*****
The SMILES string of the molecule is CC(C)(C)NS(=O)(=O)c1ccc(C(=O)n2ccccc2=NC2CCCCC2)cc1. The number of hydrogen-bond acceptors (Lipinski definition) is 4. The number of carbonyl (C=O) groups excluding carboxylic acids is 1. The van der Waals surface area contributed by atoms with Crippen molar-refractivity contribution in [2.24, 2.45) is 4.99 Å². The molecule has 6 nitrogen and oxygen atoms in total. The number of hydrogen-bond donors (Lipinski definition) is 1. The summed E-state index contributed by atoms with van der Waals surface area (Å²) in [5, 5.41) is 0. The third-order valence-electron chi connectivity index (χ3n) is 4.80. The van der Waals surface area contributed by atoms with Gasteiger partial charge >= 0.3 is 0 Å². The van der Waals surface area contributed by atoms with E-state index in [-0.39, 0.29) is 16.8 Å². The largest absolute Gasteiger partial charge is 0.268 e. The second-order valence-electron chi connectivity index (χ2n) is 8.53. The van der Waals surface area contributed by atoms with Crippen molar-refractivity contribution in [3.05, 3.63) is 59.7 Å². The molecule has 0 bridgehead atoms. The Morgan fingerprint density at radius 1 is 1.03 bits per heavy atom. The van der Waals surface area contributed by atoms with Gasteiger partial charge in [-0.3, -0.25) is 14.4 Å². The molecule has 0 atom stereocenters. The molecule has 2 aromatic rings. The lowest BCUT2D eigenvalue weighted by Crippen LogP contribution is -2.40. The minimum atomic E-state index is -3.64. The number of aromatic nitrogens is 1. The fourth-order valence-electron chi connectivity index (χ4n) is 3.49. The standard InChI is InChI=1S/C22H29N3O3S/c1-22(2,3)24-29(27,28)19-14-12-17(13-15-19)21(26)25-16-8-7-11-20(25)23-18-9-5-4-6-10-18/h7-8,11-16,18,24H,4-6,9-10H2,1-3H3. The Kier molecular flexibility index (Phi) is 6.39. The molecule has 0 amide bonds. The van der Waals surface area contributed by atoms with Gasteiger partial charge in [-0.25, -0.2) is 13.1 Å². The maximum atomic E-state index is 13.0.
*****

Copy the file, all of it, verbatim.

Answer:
The SMILES string of the molecule is CC(C)(C)NS(=O)(=O)c1ccc(C(=O)n2ccccc2=NC2CCCCC2)cc1. The number of hydrogen-bond acceptors (Lipinski definition) is 4. The number of carbonyl (C=O) groups excluding carboxylic acids is 1. The van der Waals surface area contributed by atoms with Crippen molar-refractivity contribution in [2.24, 2.45) is 4.99 Å². The molecule has 6 nitrogen and oxygen atoms in total. The number of hydrogen-bond donors (Lipinski definition) is 1. The summed E-state index contributed by atoms with van der Waals surface area (Å²) in [5, 5.41) is 0. The third-order valence-electron chi connectivity index (χ3n) is 4.80. The van der Waals surface area contributed by atoms with Gasteiger partial charge >= 0.3 is 0 Å². The van der Waals surface area contributed by atoms with E-state index in [-0.39, 0.29) is 16.8 Å². The largest absolute Gasteiger partial charge is 0.268 e. The second-order valence-electron chi connectivity index (χ2n) is 8.53. The van der Waals surface area contributed by atoms with Crippen molar-refractivity contribution in [3.05, 3.63) is 59.7 Å². The molecule has 0 bridgehead atoms. The Morgan fingerprint density at radius 1 is 1.03 bits per heavy atom. The van der Waals surface area contributed by atoms with Gasteiger partial charge in [-0.3, -0.25) is 14.4 Å². The molecule has 0 atom stereocenters. The molecule has 2 aromatic rings. The lowest BCUT2D eigenvalue weighted by Crippen LogP contribution is -2.40. The minimum atomic E-state index is -3.64. The number of aromatic nitrogens is 1. The fourth-order valence-electron chi connectivity index (χ4n) is 3.49. The standard InChI is InChI=1S/C22H29N3O3S/c1-22(2,3)24-29(27,28)19-14-12-17(13-15-19)21(26)25-16-8-7-11-20(25)23-18-9-5-4-6-10-18/h7-8,11-16,18,24H,4-6,9-10H2,1-3H3. The Kier molecular flexibility index (Phi) is 6.39. The molecule has 0 amide bonds. The van der Waals surface area contributed by atoms with Gasteiger partial charge in [-0.25, -0.2) is 13.1 Å². The maximum atomic E-state index is 13.0.